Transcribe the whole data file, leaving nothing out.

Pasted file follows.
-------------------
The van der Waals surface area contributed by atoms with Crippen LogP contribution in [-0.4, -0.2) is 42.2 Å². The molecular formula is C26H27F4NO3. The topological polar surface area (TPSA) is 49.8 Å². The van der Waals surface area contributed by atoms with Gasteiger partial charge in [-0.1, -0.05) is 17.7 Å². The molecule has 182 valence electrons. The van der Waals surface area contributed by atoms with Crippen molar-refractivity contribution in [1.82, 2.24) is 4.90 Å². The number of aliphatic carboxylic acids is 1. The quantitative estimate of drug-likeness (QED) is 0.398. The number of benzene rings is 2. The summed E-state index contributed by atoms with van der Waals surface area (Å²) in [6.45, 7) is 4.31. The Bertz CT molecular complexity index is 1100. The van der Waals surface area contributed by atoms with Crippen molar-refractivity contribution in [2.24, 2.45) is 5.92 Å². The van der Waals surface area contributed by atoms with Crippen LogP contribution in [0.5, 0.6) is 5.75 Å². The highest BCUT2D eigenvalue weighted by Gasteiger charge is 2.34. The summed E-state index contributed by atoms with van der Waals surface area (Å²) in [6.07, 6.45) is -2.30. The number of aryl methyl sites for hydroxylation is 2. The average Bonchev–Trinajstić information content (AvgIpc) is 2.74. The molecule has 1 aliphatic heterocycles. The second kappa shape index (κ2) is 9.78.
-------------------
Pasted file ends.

The van der Waals surface area contributed by atoms with Crippen LogP contribution in [-0.4, -0.2) is 42.2 Å². The molecular formula is C26H27F4NO3. The topological polar surface area (TPSA) is 49.8 Å². The van der Waals surface area contributed by atoms with Gasteiger partial charge in [-0.1, -0.05) is 17.7 Å². The molecule has 182 valence electrons. The van der Waals surface area contributed by atoms with Crippen molar-refractivity contribution in [1.82, 2.24) is 4.90 Å². The number of aliphatic carboxylic acids is 1. The quantitative estimate of drug-likeness (QED) is 0.398. The number of benzene rings is 2. The summed E-state index contributed by atoms with van der Waals surface area (Å²) in [6.45, 7) is 4.31. The Bertz CT molecular complexity index is 1100. The van der Waals surface area contributed by atoms with Crippen molar-refractivity contribution in [2.24, 2.45) is 5.92 Å². The van der Waals surface area contributed by atoms with Crippen LogP contribution in [0.5, 0.6) is 5.75 Å². The highest BCUT2D eigenvalue weighted by Gasteiger charge is 2.34. The summed E-state index contributed by atoms with van der Waals surface area (Å²) in [6.07, 6.45) is -2.30. The number of aryl methyl sites for hydroxylation is 2. The average Bonchev–Trinajstić information content (AvgIpc) is 2.74. The molecule has 1 aliphatic heterocycles. The second kappa shape index (κ2) is 9.78.